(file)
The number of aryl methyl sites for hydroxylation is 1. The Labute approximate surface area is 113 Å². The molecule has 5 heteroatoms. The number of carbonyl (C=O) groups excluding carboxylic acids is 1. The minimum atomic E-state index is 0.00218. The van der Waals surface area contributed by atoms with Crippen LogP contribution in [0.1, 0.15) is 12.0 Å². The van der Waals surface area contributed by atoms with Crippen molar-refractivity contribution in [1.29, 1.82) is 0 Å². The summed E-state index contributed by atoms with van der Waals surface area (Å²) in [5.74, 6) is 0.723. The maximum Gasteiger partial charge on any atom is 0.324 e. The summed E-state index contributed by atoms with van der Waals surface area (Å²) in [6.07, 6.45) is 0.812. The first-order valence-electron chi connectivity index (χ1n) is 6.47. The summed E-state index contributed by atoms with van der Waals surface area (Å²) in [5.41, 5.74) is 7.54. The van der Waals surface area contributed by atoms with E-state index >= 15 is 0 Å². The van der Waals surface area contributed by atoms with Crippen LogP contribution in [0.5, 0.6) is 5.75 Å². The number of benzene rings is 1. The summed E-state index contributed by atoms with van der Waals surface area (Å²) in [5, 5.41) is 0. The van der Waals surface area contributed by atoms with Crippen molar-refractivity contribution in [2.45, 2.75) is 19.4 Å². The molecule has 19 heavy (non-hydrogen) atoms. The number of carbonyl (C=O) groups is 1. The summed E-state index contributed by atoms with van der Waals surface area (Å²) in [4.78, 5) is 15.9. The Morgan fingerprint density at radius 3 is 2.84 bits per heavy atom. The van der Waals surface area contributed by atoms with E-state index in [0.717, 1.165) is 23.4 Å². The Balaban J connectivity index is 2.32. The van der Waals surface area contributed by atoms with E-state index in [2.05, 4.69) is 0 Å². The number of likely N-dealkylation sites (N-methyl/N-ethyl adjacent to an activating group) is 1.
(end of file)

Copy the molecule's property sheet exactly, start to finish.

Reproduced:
The number of aryl methyl sites for hydroxylation is 1. The Labute approximate surface area is 113 Å². The molecule has 5 heteroatoms. The number of carbonyl (C=O) groups excluding carboxylic acids is 1. The minimum atomic E-state index is 0.00218. The van der Waals surface area contributed by atoms with Crippen LogP contribution in [0.1, 0.15) is 12.0 Å². The van der Waals surface area contributed by atoms with Crippen molar-refractivity contribution in [1.29, 1.82) is 0 Å². The summed E-state index contributed by atoms with van der Waals surface area (Å²) in [5.74, 6) is 0.723. The maximum Gasteiger partial charge on any atom is 0.324 e. The summed E-state index contributed by atoms with van der Waals surface area (Å²) in [6.07, 6.45) is 0.812. The first-order valence-electron chi connectivity index (χ1n) is 6.47. The summed E-state index contributed by atoms with van der Waals surface area (Å²) in [5.41, 5.74) is 7.54. The van der Waals surface area contributed by atoms with E-state index >= 15 is 0 Å². The van der Waals surface area contributed by atoms with Crippen LogP contribution in [0.5, 0.6) is 5.75 Å². The number of benzene rings is 1. The summed E-state index contributed by atoms with van der Waals surface area (Å²) in [5, 5.41) is 0. The van der Waals surface area contributed by atoms with Crippen molar-refractivity contribution in [2.45, 2.75) is 19.4 Å². The molecule has 19 heavy (non-hydrogen) atoms. The number of carbonyl (C=O) groups is 1. The summed E-state index contributed by atoms with van der Waals surface area (Å²) in [4.78, 5) is 15.9. The Morgan fingerprint density at radius 3 is 2.84 bits per heavy atom. The van der Waals surface area contributed by atoms with E-state index in [0.717, 1.165) is 23.4 Å². The Balaban J connectivity index is 2.32. The van der Waals surface area contributed by atoms with E-state index in [2.05, 4.69) is 0 Å². The number of likely N-dealkylation sites (N-methyl/N-ethyl adjacent to an activating group) is 1.